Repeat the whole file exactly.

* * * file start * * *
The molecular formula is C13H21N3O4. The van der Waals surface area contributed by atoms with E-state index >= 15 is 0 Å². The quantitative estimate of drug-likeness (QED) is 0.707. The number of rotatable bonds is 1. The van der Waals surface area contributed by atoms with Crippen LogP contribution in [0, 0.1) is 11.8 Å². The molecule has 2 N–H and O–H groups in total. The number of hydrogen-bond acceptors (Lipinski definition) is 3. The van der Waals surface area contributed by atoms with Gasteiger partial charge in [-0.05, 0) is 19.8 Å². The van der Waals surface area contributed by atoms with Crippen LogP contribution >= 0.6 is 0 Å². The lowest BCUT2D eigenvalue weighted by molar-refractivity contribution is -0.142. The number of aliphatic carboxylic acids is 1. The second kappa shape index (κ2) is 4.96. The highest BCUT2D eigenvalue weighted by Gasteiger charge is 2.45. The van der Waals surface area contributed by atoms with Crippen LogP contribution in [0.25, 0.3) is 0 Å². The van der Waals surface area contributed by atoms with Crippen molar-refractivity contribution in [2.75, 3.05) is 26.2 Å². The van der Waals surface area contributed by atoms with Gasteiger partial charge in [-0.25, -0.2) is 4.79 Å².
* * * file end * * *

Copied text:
The molecular formula is C13H21N3O4. The van der Waals surface area contributed by atoms with E-state index >= 15 is 0 Å². The quantitative estimate of drug-likeness (QED) is 0.707. The number of rotatable bonds is 1. The van der Waals surface area contributed by atoms with Crippen LogP contribution in [0, 0.1) is 11.8 Å². The molecule has 2 N–H and O–H groups in total. The number of hydrogen-bond acceptors (Lipinski definition) is 3. The van der Waals surface area contributed by atoms with Gasteiger partial charge in [-0.05, 0) is 19.8 Å². The van der Waals surface area contributed by atoms with Crippen LogP contribution >= 0.6 is 0 Å². The lowest BCUT2D eigenvalue weighted by molar-refractivity contribution is -0.142. The number of aliphatic carboxylic acids is 1. The second kappa shape index (κ2) is 4.96. The highest BCUT2D eigenvalue weighted by Gasteiger charge is 2.45. The van der Waals surface area contributed by atoms with Crippen LogP contribution in [0.25, 0.3) is 0 Å². The van der Waals surface area contributed by atoms with Crippen molar-refractivity contribution in [2.75, 3.05) is 26.2 Å². The van der Waals surface area contributed by atoms with Gasteiger partial charge in [-0.25, -0.2) is 4.79 Å².